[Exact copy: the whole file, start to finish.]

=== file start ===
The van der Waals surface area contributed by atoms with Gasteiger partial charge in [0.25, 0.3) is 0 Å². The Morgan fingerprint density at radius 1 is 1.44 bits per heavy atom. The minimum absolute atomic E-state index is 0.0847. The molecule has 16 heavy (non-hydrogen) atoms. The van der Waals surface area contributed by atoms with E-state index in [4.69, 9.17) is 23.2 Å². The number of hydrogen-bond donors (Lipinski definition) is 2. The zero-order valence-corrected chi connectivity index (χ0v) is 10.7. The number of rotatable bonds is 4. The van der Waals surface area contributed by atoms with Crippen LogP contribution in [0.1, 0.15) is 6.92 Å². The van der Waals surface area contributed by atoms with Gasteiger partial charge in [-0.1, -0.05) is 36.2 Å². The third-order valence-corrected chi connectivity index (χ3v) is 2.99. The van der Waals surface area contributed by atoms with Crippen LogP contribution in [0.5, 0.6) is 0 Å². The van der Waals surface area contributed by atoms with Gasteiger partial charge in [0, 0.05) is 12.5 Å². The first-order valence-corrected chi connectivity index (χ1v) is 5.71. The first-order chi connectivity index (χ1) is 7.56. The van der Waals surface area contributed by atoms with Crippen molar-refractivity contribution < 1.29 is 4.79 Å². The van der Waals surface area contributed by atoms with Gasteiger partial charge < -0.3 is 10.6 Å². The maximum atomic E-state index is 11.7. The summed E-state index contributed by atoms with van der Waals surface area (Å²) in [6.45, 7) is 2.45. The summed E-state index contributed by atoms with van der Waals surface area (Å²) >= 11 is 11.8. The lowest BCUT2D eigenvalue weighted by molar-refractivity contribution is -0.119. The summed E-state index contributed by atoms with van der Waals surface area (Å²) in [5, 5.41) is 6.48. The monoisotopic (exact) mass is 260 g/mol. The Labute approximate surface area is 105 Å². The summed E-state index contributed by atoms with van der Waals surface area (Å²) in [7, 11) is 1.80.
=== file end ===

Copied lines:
The van der Waals surface area contributed by atoms with Gasteiger partial charge in [0.25, 0.3) is 0 Å². The Morgan fingerprint density at radius 1 is 1.44 bits per heavy atom. The minimum absolute atomic E-state index is 0.0847. The molecule has 16 heavy (non-hydrogen) atoms. The van der Waals surface area contributed by atoms with E-state index in [4.69, 9.17) is 23.2 Å². The number of hydrogen-bond donors (Lipinski definition) is 2. The zero-order valence-corrected chi connectivity index (χ0v) is 10.7. The number of rotatable bonds is 4. The van der Waals surface area contributed by atoms with Crippen LogP contribution in [0.1, 0.15) is 6.92 Å². The van der Waals surface area contributed by atoms with Gasteiger partial charge in [-0.1, -0.05) is 36.2 Å². The third-order valence-corrected chi connectivity index (χ3v) is 2.99. The van der Waals surface area contributed by atoms with Crippen LogP contribution in [0.5, 0.6) is 0 Å². The van der Waals surface area contributed by atoms with Gasteiger partial charge in [0, 0.05) is 12.5 Å². The first-order valence-corrected chi connectivity index (χ1v) is 5.71. The first-order chi connectivity index (χ1) is 7.56. The van der Waals surface area contributed by atoms with Crippen molar-refractivity contribution < 1.29 is 4.79 Å². The van der Waals surface area contributed by atoms with Gasteiger partial charge < -0.3 is 10.6 Å². The maximum atomic E-state index is 11.7. The summed E-state index contributed by atoms with van der Waals surface area (Å²) in [6.45, 7) is 2.45. The summed E-state index contributed by atoms with van der Waals surface area (Å²) >= 11 is 11.8. The lowest BCUT2D eigenvalue weighted by molar-refractivity contribution is -0.119. The summed E-state index contributed by atoms with van der Waals surface area (Å²) in [5, 5.41) is 6.48. The monoisotopic (exact) mass is 260 g/mol. The Labute approximate surface area is 105 Å². The summed E-state index contributed by atoms with van der Waals surface area (Å²) in [7, 11) is 1.80.